Math, Archetypes, etc. (was Venus, etc.)

Reilly Jones (
Fri, 31 Jan 1997 05:14:18 -0500

Omega wrote 1/30/97: <The problem with archetypes is that they can not be
approached rationally, because each system of archetypes will define
its own mutually incompatible logic, thus we have what we call dogma,
political correctness, ideological purity, holy wars, witch hunts...>

There is anecdotal evidence for this if one chooses the anecdotes carefully
to fit the theory. In reality, if archetypes are turned towards truth,
then even though they may be approaching truth from all directions, there
will be at least *some* compatible logic at the borders of the meanings of
the archetypes. If, on the other hand, archetypes are turned away from
truth, then "each system of archetypes will define its own mutually
incompatible logic." Systems of archetypes that are turned away from truth
can still have the appearance of rationality to those who subscribe to
coherence theories of truth (the Quinian stance), though not the reality of
rationality. Systems of archetypes that are turned towards the truth, even
if only striking a tangentially glancing blow, will contain a shred of
potentially discoverable rationality, at least to those who subscribe to
correspondence theories of truth (the Kantian stance).

<The genius of Feynman was often attributed to the fact that in the middle
of a difficult problem, he would stop what he was doing and suddenly shift
to a different viewpoint.>

I would like to point out that this technique was in the "philosophical
air" at the time of Feynman's early productive years, not to take anything
away from Feynman's accomplishments at all, but to show the connection
between *what* he thought and *how* he thought, specifically his ideas
about summing-over-the-histories that eventually made QED so successful. I
got the following quoted material from "Analytic Philosophy" Ed. Barry
Gross (1970):

>From Leibniz's "Monadology", Bertrand Russell took the idea of each mind
viewing the world from a unique perspective at any given moment. "Each
observer has a space private to him in which all his sense data appear and
the totality of these data at any time make up the perspective. The
history of all perspectives of such an observer is just the history of
certain of his mental functionings. On the other hand, the thing or object
in the world is a bundle of all the events which consist of the various
appearances of it ­ the sum of all its actual and possible appearances.
The table, or physical object, is now defined as the class or system of all
the possible perspectives of it. The appearances are not in the object nor
are they parts of its surface. Rather, what we call the object is the sum
of all its possible and actual appearances."

Voila! Sum-over-the-perspectives/sum-over-the-histories describes reality.
Russell (the positivists) and independently Edmund Husserl, were working
on this line at about the same time roughly a full generation before
Feynman's breakthroughs, but Sartre picked it up and spread it around more

"Russell postulates a single space in which all the points of view or
perspectives are themselves located. There are many actual private spaces,
an infinite number of possible ones, but only one public space or
perspective space which contains them all."

"Only one perspective space" is the same idea as the space-time point
common to all events referred to in other recent posts, published the year
before Einstein's "General Relativity."

<...the incompleteness of one coordinate space for defining in a simple
form all possible localizations and correlations that can exist within
mathematical reality. In math these are the spaces that are defined by the
myriad Fourier waveform families.... [T]he brain is well known to be
loaded with data patterns that have been through Fourier transforms
(leading to the periodic talk about "holographic" memory/processing).
However when we add in the intracellular microtubules which operate in the
low GHz range, everything falls into place now as we now find integrated
together in the wetware of the brain, the necessary structures for working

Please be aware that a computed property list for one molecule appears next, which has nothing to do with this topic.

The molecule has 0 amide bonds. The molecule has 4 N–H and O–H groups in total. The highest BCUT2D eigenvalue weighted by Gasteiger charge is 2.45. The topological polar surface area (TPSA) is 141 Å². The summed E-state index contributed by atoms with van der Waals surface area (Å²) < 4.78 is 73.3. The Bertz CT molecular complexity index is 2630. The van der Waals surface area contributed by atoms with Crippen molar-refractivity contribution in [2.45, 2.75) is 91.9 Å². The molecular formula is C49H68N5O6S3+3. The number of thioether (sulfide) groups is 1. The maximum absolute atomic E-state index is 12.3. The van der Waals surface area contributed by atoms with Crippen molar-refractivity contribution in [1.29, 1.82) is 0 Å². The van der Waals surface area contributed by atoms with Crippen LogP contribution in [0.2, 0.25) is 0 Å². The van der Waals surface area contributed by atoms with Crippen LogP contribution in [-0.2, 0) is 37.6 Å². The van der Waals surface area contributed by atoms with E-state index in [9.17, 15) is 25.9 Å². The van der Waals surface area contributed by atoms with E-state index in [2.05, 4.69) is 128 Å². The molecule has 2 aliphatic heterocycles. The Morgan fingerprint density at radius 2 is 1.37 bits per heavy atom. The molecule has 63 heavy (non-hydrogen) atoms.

in two conjugate waveform spaces; exactly what we would suspect would be
needed for a cognitive device that operates within a generalized set of
Fourier spaces.>

Between your Fourier spaces description above, and your later use of
"memes" (which I'm skeptical of), I believe I recognize what I refer to as
"conceptual attractors," or something closely related to it. We're in
neighboring Fourier spaces looking at a similar problem set, is how I
believe you would put it.

I am not sure how generalized the set of Fourier spaces is that we operate
within. Evolutionarily, we should expect that the overall set should not
be very large, because we haven't been subjected to an excessively mutable
environment in our brief history.

J.A. Scott Kelso, in "Dynamic Patterns: The Self-Organization of Brain and
Behavior" (1995) reported on using SQUID arrays to capture spatial patterns
of brain activity and then applied a decomposition technique (the
Karhunen-Loève (KL) expansion) to model how these evolved in time. "The
idea is to see whether an essentially infinite-dimensional system, the
human brain with around 100 billion neurons and 60 trillion synapses,
exhibits a small (or at least restricted) set of time-varying global modes.
The patterns or modes of brain activity are spatially coherent, but their
temporal evolution is complex. By modeling switching dynamics and its
multistability, this theory connects brain events (internal behavior) to
behavioral events (overt behavior).... the waxing and waning of modes is a
result of nonlinear coupling between the outside world and the internal
spatial modes of the brain. One can see... that at least seven coherent
spatial modes are present in the brain, the contributions of which may vary
dynamically according to the kinds of tasks people (and brains) have to
perform. It's tempting to speculate that each of us is born with a brain
that operates globally in a relatively small set of basic modes whose
contributions vary with life's trials and tribulations."

Only seven sets! The tests are only beginning, but I would be very
surprised if we turn out to be operating in many diverse patterns, our
environment does not present us with utter chaos, rather with temporally
stable packages of constraints.

<This is next leads us into the problem of "archetypal rationality". For
small problems, holding a few dozen Fourier spaces in ones head simultan-
eously, and picking an answer from some suitably localized one is no big
deal, but as the problems get larger and larger, our ability to hold simul-
taneous viewpoints decreases accordingly.>

This is quite an apt description of how my thought processes work, I have
this huge ball of working concepts gyrating throughout many frameworks of
structured dormant concepts, performing inter-Fourier-spatial translations
and intra-Fourier-spatial recognitions. The problem sets in play at any